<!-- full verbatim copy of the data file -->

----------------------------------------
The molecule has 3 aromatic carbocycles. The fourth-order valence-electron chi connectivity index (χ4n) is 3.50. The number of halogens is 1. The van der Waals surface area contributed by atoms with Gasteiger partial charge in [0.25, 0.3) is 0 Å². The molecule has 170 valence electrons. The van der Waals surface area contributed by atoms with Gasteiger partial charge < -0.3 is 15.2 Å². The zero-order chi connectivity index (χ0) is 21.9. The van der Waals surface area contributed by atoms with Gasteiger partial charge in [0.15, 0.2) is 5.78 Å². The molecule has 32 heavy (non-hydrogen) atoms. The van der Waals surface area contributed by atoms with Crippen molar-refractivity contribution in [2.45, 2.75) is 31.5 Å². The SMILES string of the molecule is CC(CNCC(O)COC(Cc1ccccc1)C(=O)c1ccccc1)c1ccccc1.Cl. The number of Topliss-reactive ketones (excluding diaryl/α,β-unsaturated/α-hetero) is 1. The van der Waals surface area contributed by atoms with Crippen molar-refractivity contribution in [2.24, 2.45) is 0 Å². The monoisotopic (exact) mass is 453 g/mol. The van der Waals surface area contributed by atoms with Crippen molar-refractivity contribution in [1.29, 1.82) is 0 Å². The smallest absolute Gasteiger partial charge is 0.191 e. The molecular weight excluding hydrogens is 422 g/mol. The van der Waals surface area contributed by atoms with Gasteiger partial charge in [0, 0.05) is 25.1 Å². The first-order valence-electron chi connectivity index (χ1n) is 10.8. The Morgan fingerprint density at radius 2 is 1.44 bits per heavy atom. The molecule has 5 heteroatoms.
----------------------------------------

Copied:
The molecule has 3 aromatic carbocycles. The fourth-order valence-electron chi connectivity index (χ4n) is 3.50. The number of halogens is 1. The van der Waals surface area contributed by atoms with Gasteiger partial charge in [0.25, 0.3) is 0 Å². The molecule has 170 valence electrons. The van der Waals surface area contributed by atoms with Gasteiger partial charge < -0.3 is 15.2 Å². The zero-order chi connectivity index (χ0) is 21.9. The van der Waals surface area contributed by atoms with Gasteiger partial charge in [0.15, 0.2) is 5.78 Å². The molecule has 32 heavy (non-hydrogen) atoms. The van der Waals surface area contributed by atoms with Crippen molar-refractivity contribution in [2.45, 2.75) is 31.5 Å². The SMILES string of the molecule is CC(CNCC(O)COC(Cc1ccccc1)C(=O)c1ccccc1)c1ccccc1.Cl. The number of Topliss-reactive ketones (excluding diaryl/α,β-unsaturated/α-hetero) is 1. The van der Waals surface area contributed by atoms with Crippen molar-refractivity contribution in [2.24, 2.45) is 0 Å². The monoisotopic (exact) mass is 453 g/mol. The van der Waals surface area contributed by atoms with Crippen molar-refractivity contribution in [1.29, 1.82) is 0 Å². The smallest absolute Gasteiger partial charge is 0.191 e. The molecular weight excluding hydrogens is 422 g/mol. The van der Waals surface area contributed by atoms with Gasteiger partial charge in [0, 0.05) is 25.1 Å². The first-order valence-electron chi connectivity index (χ1n) is 10.8. The Morgan fingerprint density at radius 2 is 1.44 bits per heavy atom. The molecule has 5 heteroatoms.